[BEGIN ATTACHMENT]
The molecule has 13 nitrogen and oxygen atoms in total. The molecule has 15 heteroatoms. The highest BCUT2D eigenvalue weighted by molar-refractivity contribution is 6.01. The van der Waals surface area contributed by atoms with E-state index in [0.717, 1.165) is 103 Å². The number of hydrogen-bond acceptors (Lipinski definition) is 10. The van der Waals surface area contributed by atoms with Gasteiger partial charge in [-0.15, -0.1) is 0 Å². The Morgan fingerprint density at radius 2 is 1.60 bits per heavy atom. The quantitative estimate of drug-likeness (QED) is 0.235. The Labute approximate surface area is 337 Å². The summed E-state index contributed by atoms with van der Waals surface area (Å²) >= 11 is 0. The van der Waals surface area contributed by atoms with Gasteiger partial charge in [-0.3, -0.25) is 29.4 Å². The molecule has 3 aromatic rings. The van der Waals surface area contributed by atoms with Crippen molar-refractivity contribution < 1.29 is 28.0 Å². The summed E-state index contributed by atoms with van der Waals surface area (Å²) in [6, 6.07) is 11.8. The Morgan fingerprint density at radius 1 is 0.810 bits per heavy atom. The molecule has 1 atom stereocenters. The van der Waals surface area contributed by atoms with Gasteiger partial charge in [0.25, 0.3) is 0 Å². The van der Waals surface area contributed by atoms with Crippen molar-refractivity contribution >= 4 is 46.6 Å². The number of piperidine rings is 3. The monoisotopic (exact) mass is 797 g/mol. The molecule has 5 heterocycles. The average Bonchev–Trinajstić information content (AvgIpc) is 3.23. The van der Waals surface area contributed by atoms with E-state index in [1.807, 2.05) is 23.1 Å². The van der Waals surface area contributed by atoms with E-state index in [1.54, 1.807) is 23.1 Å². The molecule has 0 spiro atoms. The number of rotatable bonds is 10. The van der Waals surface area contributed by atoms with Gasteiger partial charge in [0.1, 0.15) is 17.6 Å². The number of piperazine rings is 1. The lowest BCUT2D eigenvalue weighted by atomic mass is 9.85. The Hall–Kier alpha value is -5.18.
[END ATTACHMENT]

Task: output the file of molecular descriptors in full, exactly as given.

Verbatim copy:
The molecule has 13 nitrogen and oxygen atoms in total. The molecule has 15 heteroatoms. The highest BCUT2D eigenvalue weighted by molar-refractivity contribution is 6.01. The van der Waals surface area contributed by atoms with E-state index in [0.717, 1.165) is 103 Å². The number of hydrogen-bond acceptors (Lipinski definition) is 10. The van der Waals surface area contributed by atoms with Gasteiger partial charge in [-0.15, -0.1) is 0 Å². The Morgan fingerprint density at radius 2 is 1.60 bits per heavy atom. The quantitative estimate of drug-likeness (QED) is 0.235. The Labute approximate surface area is 337 Å². The summed E-state index contributed by atoms with van der Waals surface area (Å²) >= 11 is 0. The van der Waals surface area contributed by atoms with Gasteiger partial charge in [-0.3, -0.25) is 29.4 Å². The molecule has 3 aromatic rings. The van der Waals surface area contributed by atoms with Crippen molar-refractivity contribution < 1.29 is 28.0 Å². The summed E-state index contributed by atoms with van der Waals surface area (Å²) in [6, 6.07) is 11.8. The Morgan fingerprint density at radius 1 is 0.810 bits per heavy atom. The molecule has 1 atom stereocenters. The van der Waals surface area contributed by atoms with Gasteiger partial charge in [0.25, 0.3) is 0 Å². The van der Waals surface area contributed by atoms with Crippen molar-refractivity contribution >= 4 is 46.6 Å². The number of piperidine rings is 3. The monoisotopic (exact) mass is 797 g/mol. The molecule has 5 heterocycles. The average Bonchev–Trinajstić information content (AvgIpc) is 3.23. The van der Waals surface area contributed by atoms with E-state index in [1.807, 2.05) is 23.1 Å². The van der Waals surface area contributed by atoms with E-state index in [1.54, 1.807) is 23.1 Å². The molecule has 0 spiro atoms. The number of rotatable bonds is 10. The van der Waals surface area contributed by atoms with Gasteiger partial charge in [0.1, 0.15) is 17.6 Å². The number of piperazine rings is 1. The lowest BCUT2D eigenvalue weighted by atomic mass is 9.85. The Hall–Kier alpha value is -5.18.